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Woodworking blog entries tagged with 'leg'

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View TheRiflesSpiral's profile

Mongo: my first real workbench #8: Joinery: working out the legs

05-10-2017 02:58 PM by TheRiflesSpiral | 2 comments »

Mongo’s legs are by far the most complex pieces, except perhaps the vices. They are responsible, obviously, for holding up the table surface but also for tying in the aprons and supporting the lower shelf. Clearances have to be made for the outermost ribs and bonus: there are no 90° cuts! Yay! But this is why I made the gauge in update 6 and it was used extensively. First step was to establish the top of the tenon at the correct angle. This is a through cut but I don’t have ...

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View Tomato's profile

15 Ft Power-Drifter Fishing Boat, "Tiger Lily" #3: Took a break to build a work bench... check her out (Gallery)!

04-01-2016 03:32 PM by Tomato | 1 comment »

Found this at a thrift shop and restored it. (Just an old Stanley Two-tone Jack but works for now) My own knife, plane iron, and chisel sharpening system I designed. 80 to 7000 grit.

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View Canadian Woodworks's profile

Making a table leg with a curved foot

04-07-2015 01:20 AM by Canadian Woodworks | 4 comments »

How I made some legs that have a curved foot for a set of tables I’m working on. https://www.youtube.com/watch?v=tByYIauTXj8

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View Matthew Morris's profile

Fixing a Nakashima Inspired Chair

03-18-2015 08:58 PM by Matthew Morris | 7 comments »

Sometimes things break. This is one of those cases. There was probably a defect in the wood that was undetectable when I built the chair and when the wrong set of forces were applied to the chair, one of the two legs broke after the joint. To fix the chair, I built a sled that would ride on the table saw and support the chair standing up and would allow me to use a spacer block, after the first cut to create a new mortise for the bridal joint. Here is the chair in the sled. Noti...

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View rhybeka's profile (online now)

Basement Workspace / V8 Mini Workbench #16: Square part 2 - the legs

12-15-2014 12:32 AM by rhybeka | 6 comments »

got 1.5 hours to work in the shop tonight to enjoy the last of our 45+ temps. I think I’ll be bringing the rest of the bench in to assemble in the basement but we’ll see how this goes. So I worked on getting the leg with the vise in it put together. I had it screwed together but it wasn’t squared. Frustrated, I took all the screws out and started from square one and layer one. Since part F starts the one side, I shimmed the other pieces up level and start putting the first ...

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View Canadian Woodworks's profile

In the wood shop today #26: Pulling off a bent lamination from the form, for a metal and walnut table base

02-02-2014 01:29 AM by Canadian Woodworks | 3 comments »

Hi everyone, Have not posted here in a little while, been keeping busy in the wood shop! I’ve finally put together another video for my your tube channel. I’ve been working on a dining table base made with steel and some bent laminated Walnut. Have a look here as I pull the newly formed leg piece off of the mold and show you exactly how the table base will look once completed. Thanks hope you like it.Paul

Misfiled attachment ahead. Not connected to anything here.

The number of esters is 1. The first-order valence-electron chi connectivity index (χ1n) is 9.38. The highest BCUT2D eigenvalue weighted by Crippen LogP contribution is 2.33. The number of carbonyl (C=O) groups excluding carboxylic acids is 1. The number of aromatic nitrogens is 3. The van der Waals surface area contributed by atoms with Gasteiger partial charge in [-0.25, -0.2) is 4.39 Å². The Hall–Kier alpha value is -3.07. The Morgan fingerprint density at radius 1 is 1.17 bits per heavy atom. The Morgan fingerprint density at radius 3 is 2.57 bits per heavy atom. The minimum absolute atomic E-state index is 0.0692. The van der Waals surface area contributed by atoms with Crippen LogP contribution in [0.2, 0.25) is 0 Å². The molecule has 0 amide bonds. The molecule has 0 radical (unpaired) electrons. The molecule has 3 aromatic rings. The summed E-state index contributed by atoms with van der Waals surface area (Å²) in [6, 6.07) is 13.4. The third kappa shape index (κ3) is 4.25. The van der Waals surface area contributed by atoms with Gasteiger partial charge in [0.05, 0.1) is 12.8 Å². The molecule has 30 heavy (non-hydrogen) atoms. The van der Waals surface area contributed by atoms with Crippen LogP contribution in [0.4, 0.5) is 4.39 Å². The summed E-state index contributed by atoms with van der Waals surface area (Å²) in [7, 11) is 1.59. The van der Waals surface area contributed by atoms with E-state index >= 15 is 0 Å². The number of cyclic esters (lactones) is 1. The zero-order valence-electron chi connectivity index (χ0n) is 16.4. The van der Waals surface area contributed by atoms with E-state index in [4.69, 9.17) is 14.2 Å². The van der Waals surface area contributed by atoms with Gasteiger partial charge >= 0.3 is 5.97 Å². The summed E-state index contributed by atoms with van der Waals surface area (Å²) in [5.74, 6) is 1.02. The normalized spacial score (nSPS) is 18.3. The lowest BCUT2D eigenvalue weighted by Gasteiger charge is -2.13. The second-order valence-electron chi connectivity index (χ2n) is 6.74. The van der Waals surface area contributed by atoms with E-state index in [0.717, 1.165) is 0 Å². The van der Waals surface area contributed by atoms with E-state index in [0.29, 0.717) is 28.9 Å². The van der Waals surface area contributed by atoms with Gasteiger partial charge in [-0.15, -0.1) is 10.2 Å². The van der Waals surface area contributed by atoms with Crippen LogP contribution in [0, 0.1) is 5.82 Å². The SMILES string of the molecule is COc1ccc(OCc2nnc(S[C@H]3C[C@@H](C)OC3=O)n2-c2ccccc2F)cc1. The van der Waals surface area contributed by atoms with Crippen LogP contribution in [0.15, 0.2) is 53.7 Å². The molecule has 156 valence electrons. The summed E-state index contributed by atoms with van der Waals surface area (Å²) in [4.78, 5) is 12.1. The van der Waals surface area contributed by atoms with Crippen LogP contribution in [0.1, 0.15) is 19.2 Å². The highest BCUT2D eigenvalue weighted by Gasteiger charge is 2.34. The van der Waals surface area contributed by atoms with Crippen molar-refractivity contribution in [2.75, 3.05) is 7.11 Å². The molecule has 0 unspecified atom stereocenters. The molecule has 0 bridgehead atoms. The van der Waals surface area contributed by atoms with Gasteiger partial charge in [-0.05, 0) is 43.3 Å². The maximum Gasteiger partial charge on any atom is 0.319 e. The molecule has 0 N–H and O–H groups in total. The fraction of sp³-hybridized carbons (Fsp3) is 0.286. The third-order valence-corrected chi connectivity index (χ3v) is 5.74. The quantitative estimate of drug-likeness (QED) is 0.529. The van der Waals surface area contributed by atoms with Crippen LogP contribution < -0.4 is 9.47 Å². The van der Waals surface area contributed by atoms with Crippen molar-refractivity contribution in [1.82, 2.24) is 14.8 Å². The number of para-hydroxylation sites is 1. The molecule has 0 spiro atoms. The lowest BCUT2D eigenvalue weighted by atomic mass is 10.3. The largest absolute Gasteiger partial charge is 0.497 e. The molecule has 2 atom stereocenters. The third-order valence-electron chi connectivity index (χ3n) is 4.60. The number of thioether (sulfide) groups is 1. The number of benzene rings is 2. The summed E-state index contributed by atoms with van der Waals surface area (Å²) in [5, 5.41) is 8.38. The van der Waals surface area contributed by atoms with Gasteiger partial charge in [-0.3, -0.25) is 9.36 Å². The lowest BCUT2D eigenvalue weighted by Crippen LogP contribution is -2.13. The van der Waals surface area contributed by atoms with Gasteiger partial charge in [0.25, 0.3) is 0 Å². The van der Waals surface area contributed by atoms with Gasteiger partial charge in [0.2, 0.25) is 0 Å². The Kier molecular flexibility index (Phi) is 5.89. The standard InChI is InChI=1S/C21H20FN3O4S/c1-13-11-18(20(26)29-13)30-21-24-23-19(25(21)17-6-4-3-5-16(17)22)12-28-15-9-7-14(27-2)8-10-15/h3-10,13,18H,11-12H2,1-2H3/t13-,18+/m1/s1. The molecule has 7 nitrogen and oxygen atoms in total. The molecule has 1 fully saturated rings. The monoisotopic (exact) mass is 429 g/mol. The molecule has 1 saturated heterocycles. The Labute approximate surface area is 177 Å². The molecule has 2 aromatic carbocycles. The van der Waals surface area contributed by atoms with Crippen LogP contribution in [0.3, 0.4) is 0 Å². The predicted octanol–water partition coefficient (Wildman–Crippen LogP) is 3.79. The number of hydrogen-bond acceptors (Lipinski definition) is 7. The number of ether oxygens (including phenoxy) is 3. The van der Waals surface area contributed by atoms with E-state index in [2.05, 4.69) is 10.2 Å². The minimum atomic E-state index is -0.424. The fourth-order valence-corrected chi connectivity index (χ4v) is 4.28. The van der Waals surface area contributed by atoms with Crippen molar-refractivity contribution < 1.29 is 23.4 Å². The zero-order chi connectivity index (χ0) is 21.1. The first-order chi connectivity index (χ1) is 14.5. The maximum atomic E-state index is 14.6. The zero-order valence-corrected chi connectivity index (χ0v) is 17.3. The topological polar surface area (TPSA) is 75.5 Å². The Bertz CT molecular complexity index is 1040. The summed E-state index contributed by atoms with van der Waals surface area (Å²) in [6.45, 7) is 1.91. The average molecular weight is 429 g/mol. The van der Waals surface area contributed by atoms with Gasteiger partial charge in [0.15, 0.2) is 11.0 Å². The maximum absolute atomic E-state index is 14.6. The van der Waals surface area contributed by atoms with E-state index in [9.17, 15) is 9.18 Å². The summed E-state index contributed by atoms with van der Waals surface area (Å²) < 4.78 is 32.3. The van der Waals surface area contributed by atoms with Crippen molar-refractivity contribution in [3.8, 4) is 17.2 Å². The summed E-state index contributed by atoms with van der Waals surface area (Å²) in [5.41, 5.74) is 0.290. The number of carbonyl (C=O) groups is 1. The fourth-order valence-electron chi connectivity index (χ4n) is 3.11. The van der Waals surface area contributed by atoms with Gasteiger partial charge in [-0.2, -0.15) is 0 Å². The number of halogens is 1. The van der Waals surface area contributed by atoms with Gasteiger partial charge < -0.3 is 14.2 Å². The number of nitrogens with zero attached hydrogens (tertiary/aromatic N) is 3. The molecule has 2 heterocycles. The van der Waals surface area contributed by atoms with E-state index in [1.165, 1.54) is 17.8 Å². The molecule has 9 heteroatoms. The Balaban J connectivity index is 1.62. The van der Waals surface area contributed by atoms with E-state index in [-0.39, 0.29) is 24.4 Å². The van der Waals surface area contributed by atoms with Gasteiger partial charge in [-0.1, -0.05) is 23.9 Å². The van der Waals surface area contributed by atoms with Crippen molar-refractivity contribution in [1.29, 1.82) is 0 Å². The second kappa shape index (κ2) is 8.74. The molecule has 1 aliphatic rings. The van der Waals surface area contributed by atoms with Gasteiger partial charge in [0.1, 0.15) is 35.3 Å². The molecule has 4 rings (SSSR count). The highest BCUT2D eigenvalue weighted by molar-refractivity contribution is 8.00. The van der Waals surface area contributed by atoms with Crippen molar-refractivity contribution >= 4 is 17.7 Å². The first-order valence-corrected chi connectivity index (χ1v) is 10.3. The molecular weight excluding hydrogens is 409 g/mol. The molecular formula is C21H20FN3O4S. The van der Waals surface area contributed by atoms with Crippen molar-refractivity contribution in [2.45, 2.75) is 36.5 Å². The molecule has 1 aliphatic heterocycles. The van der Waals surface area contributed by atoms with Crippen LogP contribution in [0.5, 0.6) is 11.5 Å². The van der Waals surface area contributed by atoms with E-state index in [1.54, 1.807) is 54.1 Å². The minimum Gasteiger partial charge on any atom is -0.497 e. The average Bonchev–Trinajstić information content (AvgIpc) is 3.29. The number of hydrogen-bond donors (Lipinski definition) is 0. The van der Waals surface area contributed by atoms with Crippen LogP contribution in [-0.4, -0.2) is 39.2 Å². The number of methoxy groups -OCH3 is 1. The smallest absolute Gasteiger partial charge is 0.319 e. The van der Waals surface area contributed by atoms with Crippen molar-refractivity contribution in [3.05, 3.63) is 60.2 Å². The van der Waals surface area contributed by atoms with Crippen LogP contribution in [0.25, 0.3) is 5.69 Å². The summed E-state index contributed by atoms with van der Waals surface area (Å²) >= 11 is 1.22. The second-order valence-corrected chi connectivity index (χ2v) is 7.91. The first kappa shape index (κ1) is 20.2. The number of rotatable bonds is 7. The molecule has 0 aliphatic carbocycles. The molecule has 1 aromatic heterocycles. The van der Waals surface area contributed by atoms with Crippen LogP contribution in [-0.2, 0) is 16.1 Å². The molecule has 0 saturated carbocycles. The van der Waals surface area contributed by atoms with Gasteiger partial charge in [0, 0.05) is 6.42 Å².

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View DustyMark's profile

Building a Dr. White's Chest #5: Case Legs

05-04-2013 12:28 PM by DustyMark | 3 comments »

Case Legs Watch this video to view the leg construction and track my progress on the face frame. I like legs that are cut in two planes on a tall case like Dr. White’s chest. This gives the legs a more fully formed look. I used a wider lower rail with a mortise and tenon joint at the base of the face frame rather than a narrow piece with a dovetail joint. Our vacuum floor attachment will still reach under the face of the case to suck up dust balls! The sides of the original Dr. Whit...

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View grfrazee's profile

SYP Spilt-Top Roubo Workbench #2: Finished Leg Vise

01-28-2013 03:35 PM by grfrazee | 8 comments »

I finally got some shop time this weekend and had a chance to complete my leg vise. After my last building session, I had left it basically functional, but lacking a couple bells and whistles to make it really nice. The first addition was a guide wheel on the underside of the parallel guide. I bought another plastic wheel from Woodcraft and mounted it below the guide. It looks like it could become an ankle biter, but I haven’t run into any problems yet. It’s only pock...

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View Brian Havens's profile

Asian Cabinet #3: Two... Three Birds, one Stone

10-16-2010 09:33 PM by Brian Havens | 7 comments »

Turned out that the jig I used to cut the mortise faces on the leg solved a more general problem, which allowed me to use the same jig for several other tasks.

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View Brian Havens's profile

Asian Cabinet #2: Where there's a Jig, There's a Way

10-13-2010 09:03 PM by Brian Havens | 4 comments »

The first task I decided to tackle is the cabinet legs. If I cannot get the legs right, all bets are off. They look deceivingly simple in the design picture, but having the cabinet float above the legs, as well as my attempt to make the legs from 8/4 stock complicates things a bit. Nothing that a jig cannot solve, right?

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